There are three colors of raw Cashmere: white, brown, and grey. It can be dyied into any colors. Cashmere wool is softer, finer, stronger, lighter, and more insulating than sheep's wool, but on the other hand, it is so expensive and we rarely get raw Kashmir fibers, usually mixed with other fibers to reduce cost.

Cashmere Fibers

Cashmere fibers are very fine, soft, and strong.
Cashmere fibers are very fine, soft, and strong.

Cashmere Wool

Cashmere shawl cardigan.
Cashmere shawl cardigan.

Cashmere Wool

An Angora Goat

Source

Mohair Wool

Mohair Wool is one of the oldest textile fibers used since ancient times obtained from Angora goats. Angora goats are believed to originate from the Tibetan mountains and then reached Turkey in the 16th century. In the eighth century, the Mohair wool industry was known in England. The word Mohair is derived from the Arabic word al-Mukhayyarr (the choice), it was a type of haircloth. At present, South Africa produces 60% of the world's mohair production.

The diameter of mohair fiber is around 25-40 microns. Mohair is considered a luxury fiber, such as cashmere and also more expensive than most types of wool sheep. Mohair is a very soft fiber, lack prominent scales along the surface of the hair, so it is mixed with other types of wool, which helps to bind the Mohair fibers and capture them together when they spun into yarn. This mixing also gives it other unique characteristics: it is warmer than other fibers, has a distinctive luster along with the high ability to absorb dyes.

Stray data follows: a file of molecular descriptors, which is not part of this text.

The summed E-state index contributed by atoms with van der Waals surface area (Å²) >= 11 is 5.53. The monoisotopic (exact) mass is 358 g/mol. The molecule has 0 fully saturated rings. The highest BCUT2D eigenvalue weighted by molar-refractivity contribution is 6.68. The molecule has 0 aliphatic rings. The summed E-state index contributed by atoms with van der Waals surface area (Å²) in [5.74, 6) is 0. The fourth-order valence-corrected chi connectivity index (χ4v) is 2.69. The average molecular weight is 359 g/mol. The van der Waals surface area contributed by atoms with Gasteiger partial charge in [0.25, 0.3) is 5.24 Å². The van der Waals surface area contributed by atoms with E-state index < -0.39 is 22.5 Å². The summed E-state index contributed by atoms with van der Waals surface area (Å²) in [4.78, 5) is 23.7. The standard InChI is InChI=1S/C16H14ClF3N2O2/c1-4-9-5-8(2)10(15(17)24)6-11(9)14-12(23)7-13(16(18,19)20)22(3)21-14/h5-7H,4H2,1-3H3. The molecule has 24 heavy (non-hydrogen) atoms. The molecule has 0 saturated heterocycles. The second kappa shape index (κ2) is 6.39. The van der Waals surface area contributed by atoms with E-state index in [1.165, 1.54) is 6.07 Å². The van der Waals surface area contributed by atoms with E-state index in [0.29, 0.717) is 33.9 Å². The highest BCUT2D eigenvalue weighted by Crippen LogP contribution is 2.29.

Mohair is used in scarves, suits, coats, sweaters, socks, and winter hats. Mohair fibers are used in carpets, wall fabrics, and can be used as an alternative to fur. Mohair fibers can be easily washed because it does not shrink like sheep wool.

Mohair Fibers

Mohair Fibers are fine, very soft, strong, and luster.
Mohair Fibers are fine, very soft, strong, and luster.

Mohair Wool

 Mohair scarf.
Mohair scarf.

The next video shows how to brush the mohair.

Musk-ox animal

Large mammal musk ox.
Large mammal musk ox. | Source

Qiviut Wool

Qiviut is one of the finest types of woolen natural fibers. Qiviut is the inner wool of the muskox also spilled musk-ox. The musk-ox animal has two layers of wool, an outer layer, and an inner layer. qiviut is the inner layer that is softer than the long outer layer. Most qiviut wool production comes from Canada and is obtained from musk-ox after hunting. In Alaska, qiviut is obtained through farmed animals or caught from the wild.

Qiviut wool fiber diameter is approximately 18 microns. The wool fibers of qiviut are stronger and eight times warmer than sheep's wool. It is softer than cashmere wool. Qiviut wool is luxurious and expensive as mohair. Fibers of qiviut are odorless and keep the warmth even when it is wet. Also, Musk-ox wool does not shrink. It is easy to wash with wool detergent.

Qiviut wool fibers absorb pigments efficiently and commonly used for gloves, hats, shawls, sweaters, scarves.

Qiviut Fibers

Qiviut fibers are very fine, so soft, and very warm.
Qiviut fibers are very fine, so soft, and very warm.

Qiviut Wool

Hand spun qiviut.
Hand spun qiviut. | Source

An Angora Rabbit

Albino angora rabbit.
Albino angora rabbit. | Source

Angora wool

Angora wool is the silky white hair of Angora rabbit. There are four types of Angora according to The American Rabbit Breeders Association (ARBA): English, French, Giant, and Satin. There are many other breeds such as German. China produces 90% of Angora wool, where 50 million Angora rabbits growing at a rate of 2,500-3,000 tons per year. Also, France, CzechRepublic, Hungary, Argentina, and Chile produce small amounts of Angora.